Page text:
The Government is proposing to improve protection for consumers who purchase goods or services (including those supplied in electronic form) from businesses.
Under the Consumer Rights Act, consumers have new rights with regard to goods that are not of satisfactory quality, do not meet the reasonable expectations of the consumer or are not fit for purpose.
The Act gives consumers ‘core rights’, which are as follows:
• The right to get what you pay for;
• The right that goods and digital content are fit for purpose and services are provided with reasonable care and skill; and
• The right that faults in what you buy will be put right free of charge, or a refund or replacement provided.
The existing consumer protections regarding quality, assurance of description and fitness for purpose are unchanged. A consumer’s right to reject goods which do not meet one of these tests remains (unless the goods are retained for an unreasonable period of time) as doesl the right to receive them within a reasonable period of time. These protections also include the right to claim a full refund within 30 days, or repair or replacement of faulty goods, for which the supplier must bear the full cost.
A procedure is also proposed for partial refunds to be made if repairs/replacements are not fully satisfactory or if services are not supplied in a reasonable time.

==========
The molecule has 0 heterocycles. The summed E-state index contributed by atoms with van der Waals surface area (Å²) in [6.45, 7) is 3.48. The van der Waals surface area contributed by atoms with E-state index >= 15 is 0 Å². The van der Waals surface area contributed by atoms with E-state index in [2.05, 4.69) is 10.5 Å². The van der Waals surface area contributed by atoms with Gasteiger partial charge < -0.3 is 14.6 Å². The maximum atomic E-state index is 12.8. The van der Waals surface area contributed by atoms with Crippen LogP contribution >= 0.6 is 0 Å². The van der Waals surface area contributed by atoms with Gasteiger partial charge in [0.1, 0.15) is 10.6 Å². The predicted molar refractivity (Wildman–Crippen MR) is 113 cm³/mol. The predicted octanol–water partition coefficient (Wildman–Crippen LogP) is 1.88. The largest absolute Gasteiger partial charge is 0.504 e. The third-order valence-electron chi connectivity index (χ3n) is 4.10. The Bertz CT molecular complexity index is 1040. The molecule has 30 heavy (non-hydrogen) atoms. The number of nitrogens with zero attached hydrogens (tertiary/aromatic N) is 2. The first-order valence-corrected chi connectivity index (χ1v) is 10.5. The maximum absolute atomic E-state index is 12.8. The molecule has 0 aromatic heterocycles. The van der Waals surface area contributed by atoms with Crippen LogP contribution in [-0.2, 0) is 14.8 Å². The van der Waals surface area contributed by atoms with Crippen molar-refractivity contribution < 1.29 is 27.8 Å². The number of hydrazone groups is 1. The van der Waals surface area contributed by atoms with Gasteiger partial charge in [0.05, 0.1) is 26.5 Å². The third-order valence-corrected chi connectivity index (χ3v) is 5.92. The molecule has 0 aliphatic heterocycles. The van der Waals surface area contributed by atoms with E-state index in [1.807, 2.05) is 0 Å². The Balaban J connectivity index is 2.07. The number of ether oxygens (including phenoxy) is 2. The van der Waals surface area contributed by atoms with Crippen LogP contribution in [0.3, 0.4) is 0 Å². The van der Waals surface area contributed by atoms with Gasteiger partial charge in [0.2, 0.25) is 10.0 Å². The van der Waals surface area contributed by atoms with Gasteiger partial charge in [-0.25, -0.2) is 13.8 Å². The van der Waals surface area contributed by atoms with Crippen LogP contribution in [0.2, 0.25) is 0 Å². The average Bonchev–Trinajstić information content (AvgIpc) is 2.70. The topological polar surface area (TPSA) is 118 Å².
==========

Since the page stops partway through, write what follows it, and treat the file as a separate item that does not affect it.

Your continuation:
The rules relating to digital content are similar.
As regards services, these will have to be:
• provided with reasonable care and skill;
• compliant with relevant information given by the trade; and
• provided within a reasonable time and for a reasonable price.
Remedies for non-compliance include having the service repeated or a reduction in price.
In June 2014, extensive new consumer protection was introduced by the Consumer Contracts (Information, Cancellation and Additional Charges) Regulations 2013 which enhance the rights for consumers that enter into ‘doorstep’ and distance selling contracts in particular.
The Consumer Rights Act 2015 received the Royal Assent on 26 March and became law on 1 October 2015. It applies to virtually all contracts between traders and consumers for the sale of goods and services and the provision of digital content. The Act is extensive – it runs to more than 100 clauses and contains ten schedules – and is designed to offer consumers comprehensive protection and enhanced rights of redress.